The term greenwashing wasn’t invented by the environmentally active Gen Z or even the older cohort of millenials. It dates back to 1986 when American environmentalist Jay Westerveld used it to describe hotels asking their customers to reuse towels to limit water usage while they abused neighbouring nature areas for their premises. Washing less towels than before? This cuts our budget. Leaving wilderness untouched? A wasted opportunity.
With Consumers aware of their environmental impact and investors keen to plough their money into sustainability linked funds, greenwashing is a new beast.
In order to fight this daunting modus operandi, the Competition and Markets Authority (CMA) published new guidelines earlier this month. It includes basic principles such as “claims about the sustainability of a product should be precise and shouldn’t be exaggerated”. Put bluntly, if 10 per cent of your toothbrush is made of bamboo, your toothbrush is not environmentally-friendly.
At the same time, the Advertising Standards Authority (ASA) promised a crackdown on misleading “green” ads, looking into claims made by the aviation and food industries among others, with an eye on how consumers interpret terms like “carbon-neutral”.
Critics (of which there are many) brand the guidelines too vague to make a difference.
Lee Shankland-Gort, head of social, sustainable and green finance at law firm Addleshaw Goddard is sceptical of their efficacy. According to him, there are problems with scope and detail – or lack thereof. While physical goods and financial services are often guilty of greenwashing, digital giants also make sweeping sustainability claims which rarely stack up.
Shanklard-Gort asked a fundamental question: if we haven’t figured out how to properly tax major global organisations, how are we supposed to regulate their environmental credentials? Google, Amazon, and the like can rest easy.
Greenwashing is also rife in the world of ESG. The metrics are “crying out for standardization”, says Steffan Williams, partner at Williams Nicolson. Companies play on this lack of regulation, so investors are becoming increasingly cynical.
For everyday greenwashing, you only have to stroll to your local high-street. The Changing Markets Foundation called greenwashing “this season’s hottest trend”, with H&M winning first prize. Of the fast fashion giant’s green claims, 96 per cent were found to be unsubstantiated or misleading. One egregious example was the H&M “conscious collection”. Pitched a sustainable line made from organic cotton, it was found to contain more damaging synthetic materials than the regular racks.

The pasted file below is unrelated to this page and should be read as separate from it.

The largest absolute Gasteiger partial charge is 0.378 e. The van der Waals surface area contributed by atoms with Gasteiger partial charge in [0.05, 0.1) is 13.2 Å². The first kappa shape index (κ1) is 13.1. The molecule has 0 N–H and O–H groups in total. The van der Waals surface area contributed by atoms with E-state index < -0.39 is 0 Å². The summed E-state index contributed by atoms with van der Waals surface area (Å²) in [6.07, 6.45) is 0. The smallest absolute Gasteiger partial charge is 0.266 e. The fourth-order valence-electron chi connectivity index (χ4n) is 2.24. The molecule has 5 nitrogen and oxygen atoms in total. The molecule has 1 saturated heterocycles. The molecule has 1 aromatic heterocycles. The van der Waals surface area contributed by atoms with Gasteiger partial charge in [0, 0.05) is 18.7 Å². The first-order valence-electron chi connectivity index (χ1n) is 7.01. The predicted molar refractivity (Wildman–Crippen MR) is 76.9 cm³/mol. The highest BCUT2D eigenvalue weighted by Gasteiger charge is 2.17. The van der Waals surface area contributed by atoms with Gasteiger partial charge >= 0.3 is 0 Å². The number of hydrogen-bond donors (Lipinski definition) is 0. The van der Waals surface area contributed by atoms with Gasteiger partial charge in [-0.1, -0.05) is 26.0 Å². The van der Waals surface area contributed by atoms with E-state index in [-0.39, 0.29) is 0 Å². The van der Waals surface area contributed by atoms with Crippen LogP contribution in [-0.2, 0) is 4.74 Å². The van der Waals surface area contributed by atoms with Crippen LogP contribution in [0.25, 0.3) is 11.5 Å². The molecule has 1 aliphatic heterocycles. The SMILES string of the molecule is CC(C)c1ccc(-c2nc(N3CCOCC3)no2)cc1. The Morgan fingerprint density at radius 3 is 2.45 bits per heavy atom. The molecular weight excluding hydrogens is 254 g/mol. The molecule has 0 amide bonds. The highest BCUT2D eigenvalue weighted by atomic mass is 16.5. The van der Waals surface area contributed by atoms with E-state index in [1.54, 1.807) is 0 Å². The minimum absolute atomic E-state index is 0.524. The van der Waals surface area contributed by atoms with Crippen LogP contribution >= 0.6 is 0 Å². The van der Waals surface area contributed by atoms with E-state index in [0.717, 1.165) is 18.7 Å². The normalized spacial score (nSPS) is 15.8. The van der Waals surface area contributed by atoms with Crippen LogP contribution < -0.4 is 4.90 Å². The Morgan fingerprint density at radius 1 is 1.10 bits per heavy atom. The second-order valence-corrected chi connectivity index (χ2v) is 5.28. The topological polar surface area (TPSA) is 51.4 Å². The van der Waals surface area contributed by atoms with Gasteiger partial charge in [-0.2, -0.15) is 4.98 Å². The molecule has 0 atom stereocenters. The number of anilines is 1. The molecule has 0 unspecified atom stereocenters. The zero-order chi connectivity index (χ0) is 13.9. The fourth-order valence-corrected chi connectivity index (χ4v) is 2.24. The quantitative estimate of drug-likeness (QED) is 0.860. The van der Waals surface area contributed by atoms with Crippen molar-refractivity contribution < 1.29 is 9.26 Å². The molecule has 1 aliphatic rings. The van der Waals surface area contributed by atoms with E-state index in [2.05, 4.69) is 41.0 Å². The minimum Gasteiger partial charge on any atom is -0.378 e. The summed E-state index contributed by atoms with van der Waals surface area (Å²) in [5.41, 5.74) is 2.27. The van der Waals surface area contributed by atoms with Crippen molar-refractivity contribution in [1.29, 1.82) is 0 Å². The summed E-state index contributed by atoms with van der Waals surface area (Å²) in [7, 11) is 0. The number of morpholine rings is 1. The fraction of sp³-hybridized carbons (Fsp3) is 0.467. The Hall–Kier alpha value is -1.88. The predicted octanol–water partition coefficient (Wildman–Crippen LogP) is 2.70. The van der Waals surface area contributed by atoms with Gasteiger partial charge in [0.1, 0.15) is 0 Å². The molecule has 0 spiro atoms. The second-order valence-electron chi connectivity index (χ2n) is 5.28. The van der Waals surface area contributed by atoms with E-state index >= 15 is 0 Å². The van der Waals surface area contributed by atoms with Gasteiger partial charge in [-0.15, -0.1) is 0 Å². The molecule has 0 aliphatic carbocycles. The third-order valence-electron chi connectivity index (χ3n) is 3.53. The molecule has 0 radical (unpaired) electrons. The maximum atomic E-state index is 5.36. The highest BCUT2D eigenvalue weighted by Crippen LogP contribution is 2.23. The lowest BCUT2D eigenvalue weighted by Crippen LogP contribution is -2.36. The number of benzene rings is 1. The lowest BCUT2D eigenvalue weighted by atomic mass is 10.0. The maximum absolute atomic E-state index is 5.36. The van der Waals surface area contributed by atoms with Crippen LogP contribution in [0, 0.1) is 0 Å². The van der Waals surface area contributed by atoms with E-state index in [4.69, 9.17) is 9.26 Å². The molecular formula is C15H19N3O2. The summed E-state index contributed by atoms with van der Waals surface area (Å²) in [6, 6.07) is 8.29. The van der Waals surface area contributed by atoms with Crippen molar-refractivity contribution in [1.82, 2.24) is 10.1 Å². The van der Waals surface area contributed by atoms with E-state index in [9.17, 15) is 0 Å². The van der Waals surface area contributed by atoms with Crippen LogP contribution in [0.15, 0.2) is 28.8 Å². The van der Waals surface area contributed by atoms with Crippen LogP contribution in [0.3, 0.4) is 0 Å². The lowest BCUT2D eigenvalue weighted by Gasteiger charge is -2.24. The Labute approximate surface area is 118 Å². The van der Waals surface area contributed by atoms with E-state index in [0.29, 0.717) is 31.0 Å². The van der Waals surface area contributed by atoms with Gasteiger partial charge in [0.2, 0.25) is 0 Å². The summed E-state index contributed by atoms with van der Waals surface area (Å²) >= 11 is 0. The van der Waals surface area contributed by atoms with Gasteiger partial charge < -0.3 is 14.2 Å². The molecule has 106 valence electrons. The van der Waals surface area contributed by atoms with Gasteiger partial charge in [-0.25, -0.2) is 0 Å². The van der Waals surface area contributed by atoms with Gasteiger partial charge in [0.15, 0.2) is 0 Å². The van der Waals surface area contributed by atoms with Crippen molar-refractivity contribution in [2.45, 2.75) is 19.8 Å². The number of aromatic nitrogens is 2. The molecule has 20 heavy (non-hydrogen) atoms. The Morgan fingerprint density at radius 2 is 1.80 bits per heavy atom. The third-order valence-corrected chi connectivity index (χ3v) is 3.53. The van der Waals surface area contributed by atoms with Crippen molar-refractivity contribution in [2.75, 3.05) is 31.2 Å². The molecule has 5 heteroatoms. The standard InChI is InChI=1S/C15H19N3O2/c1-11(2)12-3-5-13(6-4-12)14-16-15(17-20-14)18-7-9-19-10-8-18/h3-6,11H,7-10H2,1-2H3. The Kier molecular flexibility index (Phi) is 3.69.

As always, enforcement is the deciding factor.
“You can create regulations that actually bite. Or you can say ‘Ladies and gentleman, please behave’. You can judge for yourself what the guidelines are probably closer to,” says Andreas Hoepner, of GreenWatch, a project which tries to weed out greenwashing with advanced algorithms.
On a world stage, British regulators are playing catchup. The European Union’s Sustainable Finance Disclosure Regulation (SFDR) has a stronger sting than the CMA’s, according to Hoepner. It obliges financial entities aiming to be top-tier ESG funds to abide by the 7 per cent year-on-year emissions cut agreed in the Paris Agreement.
Hoepner says the UK is at “stage one, when the EU Commission is at stage nine out of ten”.
For retailers, trust is the only real mechanism of enforcement. Because of this, independent shops have a harder time playing fast and loose with sustainability, says Andrew Goodacre, chief executive officer of the British Independent Retailers Association. “If you lose credibility in your community, the chances are you’re not gonna get it back,” he says.
But for multinationals, reputation damage doesn’t cut through. There is also a significant tension with manufacturers, who have their own margins to worry about it. It has become easy for retailers, detached from winding supply chains, to pass the buck. The CMA tries to solve this, warning retailers away from making “broad claims” about their products if they don’t know what’s happening down the line.
Ultimately, common sense checklists will do little to stem the tide of false claims. Guests at hotels have been convinced that reusing their towels would save the planet for decades. It helps us sleep at night feeling like we’ve done our bit. Unless there are factual benchmarks to measure transparency requirements from the people behind the levers, we’ll wind up with landfills packed full of “bamboo” toothbrushes.